In 2024:  ‘Several headwinds could limit India’s Russian oil imports’

Even as India’s Russian oil imports continue to be robust two years since they started rising, there are “many headwinds” to maintaining such “fast-paced imports” in 2024, commodity market analytics firm Kpler said in a recently-released whitepaper on Russia’s oil trade in over two years since its February 2022 invasion of Ukraine.

These headwinds, according to Kpler, include lower discounts on Russian oil vis-à-vis global benchmarks, increasing competition from India’s traditional oil suppliers in the Middle East, payment issues between Indian refiners and Russian suppliers, and intensifying sanctions and price cap-related actions by the United States (US)-led G7 nations.

Indian refiners started ramping up Russian oil purchases in the aftermath of Moscow’s invasion of Ukraine. As the West started weaning itself off Russian energy supplies, Moscow began offering deep discounts on its crude oil, which Indian refiners began lapping up. Prior to the war in Ukraine, Russia was a marginal player in India’s oil trade, but is now New Delhi’s biggest source of crude ahead of traditional heavyweights Iraq and Saudi Arabia.

In March, India’s Russian oil imports were around 1.7 million barrels per day (bpd), accounting for a third of New Delhi’s total oil imports of 4.9 million bpd for the month, as per preliminary ship tracking data from Kpler. The volumes, however, were notably lower that the highs of over 2 million bpd seen in the May-July period of last year. As per the agency’s forecast, it is “unlikely” that India’s Russian oil imports would slip below 1.5 million bpd in 2024 despite the stated headwinds.

According to Kpler’s analysis, the differential or discount for Indian refiners on Russia’s flagship crude grade Urals vis-à-vis global benchmark Brent crude was around $15 per barrel at the beginning of 2023, but by the end of the year, it was just around $4. The agency said that while the Russian differentials may be a lot more stable in 2024 as compared to the last year, national oil companies of West Asian countries are looking at cuts in their formula pricing this year, which could make their oil a lot more competitive vis-à-vis Russia’s.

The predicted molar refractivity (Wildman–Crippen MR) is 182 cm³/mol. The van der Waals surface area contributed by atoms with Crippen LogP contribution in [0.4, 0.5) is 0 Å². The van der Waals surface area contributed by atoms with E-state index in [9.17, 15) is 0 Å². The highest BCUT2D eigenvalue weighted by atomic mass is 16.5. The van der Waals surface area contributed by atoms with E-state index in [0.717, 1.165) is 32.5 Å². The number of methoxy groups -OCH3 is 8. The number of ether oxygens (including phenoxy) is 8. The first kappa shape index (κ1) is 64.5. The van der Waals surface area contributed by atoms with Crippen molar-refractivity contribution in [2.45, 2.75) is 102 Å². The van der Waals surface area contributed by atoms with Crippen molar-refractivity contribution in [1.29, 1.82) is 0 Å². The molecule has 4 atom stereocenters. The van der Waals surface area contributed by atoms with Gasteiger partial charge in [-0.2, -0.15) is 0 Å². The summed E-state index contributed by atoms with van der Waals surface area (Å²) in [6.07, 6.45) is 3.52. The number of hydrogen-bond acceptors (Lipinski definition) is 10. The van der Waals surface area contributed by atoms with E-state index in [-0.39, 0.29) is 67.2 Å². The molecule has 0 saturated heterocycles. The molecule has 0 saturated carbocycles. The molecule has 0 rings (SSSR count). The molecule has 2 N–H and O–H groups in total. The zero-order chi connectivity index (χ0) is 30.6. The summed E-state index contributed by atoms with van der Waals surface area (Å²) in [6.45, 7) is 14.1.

Festive offer

“Logistically, a Saudi or Iraqi cargo delivered to the west coast of India takes only a fraction of a Primorsk-Jamnagar or Novorossiysk-Vadinar route (both from Russia to India), so the Middle East also enjoys a geographic edge over Russia … we believe Urals’ upper pricing limit will remain around a $4/bbl discount to Brent, anything sustainably above that would prompt Indian refiners to consider Middle Eastern substitution,” Kpler said.

Although displaced by Russia as the top oil suppliers to India, Iraq and Saudi Arabia continue to be major sources of crude oil for New Delhi. Ship tracking data shows that oil imports from Iraq in March accounted for almost 24 per cent of India’s overall oil imports for the month. Saudi Arabia’s share in India’s oil imports in March stood at over 15 per cent.

“With an ascent into Russian purchases as steep as India’s, there remain many headwinds to maintain such fast-paced imports. First, Russian sellers and Indian buyers are still yet to iron out their differences on the future currency of such oil flows—the Russian rouble is largely unusable for India’s refiners and vice versa for the Indian rupee, whilst the Chinese yuan is a far cry from being politically palatable in Delhi,” Kpler said.

“Second, sanctions from G7 have so far not been a game changer but they’ve recurrently put a spoke in Moscow’s wheel by needing to revamp shadow shipping companies’ insurance coverage or change the particulars of financing,” the agency added.

In December 2022, the G7 countries imposed a price cap of $60 per barrel on Russian seaborne crude, which meant that Western maritime service providers—from shipping lines to insurance providers—were not allowed to participate in Russian oil trade if the price of oil in those deals was over $60 per barrel. Western shipping and insurance players are dominant in the global shipping industry. According to the G7 countries led by the US, the objective of the price cap is to limit Kremlin’s revenue from oil exports in a bid to impair its ability to fund the war in Ukraine, while keeping the global oil markets well-supplied.

In view of the price cap, Russia started amassing a tanker fleet of its own—the so-called shadow fleet—to ship its oil. The US and its allies are now focussed on ensuring strict compliance with the price cap, and acting against price cap evasion. Over the past few months, the US has sanctioned a few shipping firms and some of their tankers for price cap evasion. While New Delhi is not a signatory to the price cap or the sanctions regime, it does not want Indian refiners to accept oil delivered on sanctioned tankers as doing so could make them potential targets of secondary sanctions.



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